Q: Is there a serious culture clash between banks and producers?
A: No. In fact, the bankers who survive in entertainment are unique to bankers. When I'm hiring, if I can't find an experienced entertainment banker, I will look for someone who is willing to be unique, different, loves the arts and who is creative. That's the kind of person you will find in the film or entertainment business. So there really isn't a culture clash.
Q: Do you lend based on whether you personally like a film or not?
A: We don't do that. A banker should never get involved in whether he likes or dislikes a film. That's what an investor does. If he feels that it is worth his while he will put his life blood into a film. They may get a big upside from it.
But a traditional bank lender does not get an upside. He gets his interest and his loan fees and he's done. We have converted a creative enterprise into a credit enterprise. We look to our collateral and decide if this film can generate sufficient revenues even if the producer and other investors never get paid.
Q: People on the creative side sometimes curse the so-called money men like yourself for turning filmmaking into a business rather than an art.
A: People think we make fortunes and we don't. We are like a grocery store, we make our money on volume. We have the same cost of funds as anyone else and we do not have an upside. There are times when we would love to do a deal but can't. Because it takes an awful lot of profit to make up for a sizable loss.
Q: As someone who once wanted to be an actor, do you live vicariously through the films you fund?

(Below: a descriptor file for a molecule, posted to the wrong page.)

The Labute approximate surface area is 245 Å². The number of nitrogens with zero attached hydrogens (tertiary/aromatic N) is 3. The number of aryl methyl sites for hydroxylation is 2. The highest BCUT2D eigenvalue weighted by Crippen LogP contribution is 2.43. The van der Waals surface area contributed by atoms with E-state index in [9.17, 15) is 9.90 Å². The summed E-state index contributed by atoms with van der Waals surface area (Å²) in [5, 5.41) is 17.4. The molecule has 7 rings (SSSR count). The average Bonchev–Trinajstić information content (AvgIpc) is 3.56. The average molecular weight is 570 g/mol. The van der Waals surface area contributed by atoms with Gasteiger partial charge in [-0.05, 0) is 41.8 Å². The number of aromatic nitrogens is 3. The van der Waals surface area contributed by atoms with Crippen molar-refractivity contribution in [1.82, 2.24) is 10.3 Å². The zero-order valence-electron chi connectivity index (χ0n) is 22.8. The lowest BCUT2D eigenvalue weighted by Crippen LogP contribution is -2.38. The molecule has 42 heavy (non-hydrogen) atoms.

A: Absolutely. I believe one of the reasons we have been successful is because we love the business. I live vicariously through every picture. I cry when I watch the screenings. Sometimes it's because I'm upset. But sometimes because I'm very happy about what I'm watching and know we helped put it together.
Q: On what film did you have the hardest time getting your money back?
A: "Jack Frost" a film about a snowman that is possessed by an evil human spirit and kills people.
What was wrong with this film was that they were running out of snow where they were shooting up in Canada. Instead of getting a snow machine they used cotton on the ground and when you saw the film it looked like cotton. It was not only a bad film, it was terrible. Nobody would touch it.
So we called on a friend in the video industry and they put together a video cover (with a three-dimensional image of a snowman who changes into a monster) that was so good that just the video sold over 40,000 units in the U.S. alone.
Q: What do you hope to gain from being spun off by Imperial?
A: There are two answers: the bank's and then my own.
The bank's answer is that the value of our company outside of the bank is stronger than within the bank.
My answer is that it will give us a great deal more flexibility. After the spinoff we will not be a bank, we will be a finance company. We will not have the same restrictions as a bank.
It doesn't mean that we are going to change lending habits. But when we chose to make loans in a certain matter, we can. Our company, Imperial Financial Group Inc., will have an investment fund that will be utilized as an adjunct to our lending. If it is felt that a film is worthy, then we might suggest that the fund be involved with that (as an equity partner). It will help us be more creative and meet the challenges of the new environment.
Q: There has been talk of friction between yourself and Imperial. Is that true?
A: Not really friction. The bank decided that it wanted to have competition within its own bank when it came to the entertainment business. When you compete, things happen. You might have a particular client who tries to get each division to outdo the other and occasionally that leads to turmoil.